Be scared when investors throw money at Germany
What some may see as alarming about today's significant rises in the interest rate that Italy, Spain, Belgium and France would all have to pay to borrow is there hasn't been any particularly bad news - but even so, investors remain wary about lending to eurozone governments with relatively high debts and a requirement to borrow substantial sums in the coming year.
The new prime minister of Italy, Mario Monti, seems on course to form a government of supposedly technocratic talent.
And although new figures show that the Dutch economy contracted in the three months to the end of September, the bigger French and German economies were still growing - and the eurozone economy as a whole is estimated to have done marginally better than flatline.
However, investors and markets look forward not back. And a series of statistics indicate that the eurozone is heading for an economic contraction, which would make it even harder for the financially weaker governments to repay what they owe.
Against that backdrop there were three worrying developments today.
Spain was unable to borrow the maximum 3.5bn euros it wished to do - and investors ended up demanding the Spanish government pay an expensive 5% interest rate for supposedly risk-free 12-month loans (Belgium too didn't sell the maximum debt on offer).
The implicit interest rate on 10-year loans to Italy (the yield on 10-year bonds) rose again above the 7% level which is regarded as punitively unaffordable.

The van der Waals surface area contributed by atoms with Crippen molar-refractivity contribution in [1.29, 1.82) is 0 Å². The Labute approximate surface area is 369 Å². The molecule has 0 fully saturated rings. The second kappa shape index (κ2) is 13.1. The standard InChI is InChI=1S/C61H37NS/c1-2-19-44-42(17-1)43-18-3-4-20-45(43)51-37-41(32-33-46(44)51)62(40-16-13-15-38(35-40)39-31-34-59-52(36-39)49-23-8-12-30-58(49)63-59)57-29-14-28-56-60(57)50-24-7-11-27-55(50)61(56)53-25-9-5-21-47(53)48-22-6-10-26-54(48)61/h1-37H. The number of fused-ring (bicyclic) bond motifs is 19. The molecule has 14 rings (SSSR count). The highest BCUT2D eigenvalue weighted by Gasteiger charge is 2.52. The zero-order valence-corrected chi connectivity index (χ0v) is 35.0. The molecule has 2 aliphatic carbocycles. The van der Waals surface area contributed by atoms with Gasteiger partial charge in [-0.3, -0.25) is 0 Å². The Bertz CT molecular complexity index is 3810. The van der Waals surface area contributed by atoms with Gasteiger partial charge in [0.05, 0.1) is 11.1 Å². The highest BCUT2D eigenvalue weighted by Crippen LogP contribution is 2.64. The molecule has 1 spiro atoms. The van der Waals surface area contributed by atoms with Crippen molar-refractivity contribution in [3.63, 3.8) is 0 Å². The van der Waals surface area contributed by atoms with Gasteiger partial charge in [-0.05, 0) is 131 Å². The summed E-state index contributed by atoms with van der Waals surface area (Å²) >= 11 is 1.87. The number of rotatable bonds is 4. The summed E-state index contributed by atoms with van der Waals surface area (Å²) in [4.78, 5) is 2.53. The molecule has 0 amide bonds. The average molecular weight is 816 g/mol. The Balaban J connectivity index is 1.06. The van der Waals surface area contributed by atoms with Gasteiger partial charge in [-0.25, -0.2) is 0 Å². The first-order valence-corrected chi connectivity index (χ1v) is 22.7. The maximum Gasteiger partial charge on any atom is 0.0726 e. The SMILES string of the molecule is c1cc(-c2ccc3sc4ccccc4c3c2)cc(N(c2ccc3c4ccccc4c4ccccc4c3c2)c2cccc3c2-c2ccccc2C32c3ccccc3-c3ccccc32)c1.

But perhaps most important - and worrying - is that the gap between what France would pay to borrow and what Germany pays to borrow widened to a record.
That suggests France is perilously perched on the cusp between being part of the solution to the eurozone's financial woes and becoming an intractable part of the problem: neurotic investors fear that the French government's balance sheet and French banks may not be strong enough to underwrite the size of bailouts that could turn out to be necessary for Italy and Spain.
As ever, a drop in the yield on German bonds, the fall in the implicit interest rate it would have to pay, is not a sign that investors are any more hopeful that a solution to the eurozone's stresses are anywhere in sight.
The reverse is true.
When you see investors wishing to hold more German debt, it means they are becoming more pessimistic about the ability of other eurozone governments to repay what they owe.
When you lend to Germany, you are making an each-way bet: either the eurozone will break up, in which case you might get back soaraway Deutschmarks in place of the euros you've lent, or Germany will eventually decide to bail out the whole of the eurozone, and the value of the salvaged euro would rise in general.
Well that's the theory.
In practice, the outcome might be a rescue that was too little too late, such that the eurozone became a growth-free zone punctuated by debt crises for years. If that were to happen, even lending to Germany might turn into a sucker bet.
That fear may already be nagging away at the back of investors' minds. Because today we saw them piling into German debt, while eschewing the debt of other AAA governments, Austria and the Netherlands.
If Germany is now seen as the only safe haven in the eurozone, even its days as a safe port for any storm may be numbered.